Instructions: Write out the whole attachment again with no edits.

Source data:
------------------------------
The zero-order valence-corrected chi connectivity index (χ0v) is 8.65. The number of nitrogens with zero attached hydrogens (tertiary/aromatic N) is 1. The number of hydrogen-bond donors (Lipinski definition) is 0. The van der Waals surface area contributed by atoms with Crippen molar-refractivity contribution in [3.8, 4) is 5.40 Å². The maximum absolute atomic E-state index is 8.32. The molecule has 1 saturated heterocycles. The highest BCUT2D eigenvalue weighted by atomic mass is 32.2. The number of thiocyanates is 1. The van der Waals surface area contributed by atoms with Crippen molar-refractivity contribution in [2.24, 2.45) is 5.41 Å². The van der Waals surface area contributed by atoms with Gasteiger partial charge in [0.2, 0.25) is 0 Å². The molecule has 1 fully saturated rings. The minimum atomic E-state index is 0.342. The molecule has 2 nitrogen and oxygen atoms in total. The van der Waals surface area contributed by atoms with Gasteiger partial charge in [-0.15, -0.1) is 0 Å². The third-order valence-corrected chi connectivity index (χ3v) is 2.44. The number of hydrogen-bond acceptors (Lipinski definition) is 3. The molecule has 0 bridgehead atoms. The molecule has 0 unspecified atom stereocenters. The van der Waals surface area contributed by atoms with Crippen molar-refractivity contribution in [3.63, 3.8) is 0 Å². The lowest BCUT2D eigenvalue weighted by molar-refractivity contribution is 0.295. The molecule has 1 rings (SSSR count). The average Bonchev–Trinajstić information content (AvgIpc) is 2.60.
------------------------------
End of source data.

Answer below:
The zero-order valence-corrected chi connectivity index (χ0v) is 8.65. The number of nitrogens with zero attached hydrogens (tertiary/aromatic N) is 1. The number of hydrogen-bond donors (Lipinski definition) is 0. The van der Waals surface area contributed by atoms with Crippen molar-refractivity contribution in [3.8, 4) is 5.40 Å². The maximum absolute atomic E-state index is 8.32. The molecule has 1 saturated heterocycles. The highest BCUT2D eigenvalue weighted by atomic mass is 32.2. The number of thiocyanates is 1. The van der Waals surface area contributed by atoms with Crippen molar-refractivity contribution in [2.24, 2.45) is 5.41 Å². The van der Waals surface area contributed by atoms with Gasteiger partial charge in [0.2, 0.25) is 0 Å². The molecule has 1 fully saturated rings. The minimum atomic E-state index is 0.342. The molecule has 2 nitrogen and oxygen atoms in total. The van der Waals surface area contributed by atoms with Gasteiger partial charge in [-0.15, -0.1) is 0 Å². The third-order valence-corrected chi connectivity index (χ3v) is 2.44. The number of hydrogen-bond acceptors (Lipinski definition) is 3. The molecule has 0 bridgehead atoms. The molecule has 0 unspecified atom stereocenters. The van der Waals surface area contributed by atoms with Crippen molar-refractivity contribution in [3.63, 3.8) is 0 Å². The lowest BCUT2D eigenvalue weighted by molar-refractivity contribution is 0.295. The molecule has 1 rings (SSSR count). The average Bonchev–Trinajstić information content (AvgIpc) is 2.60.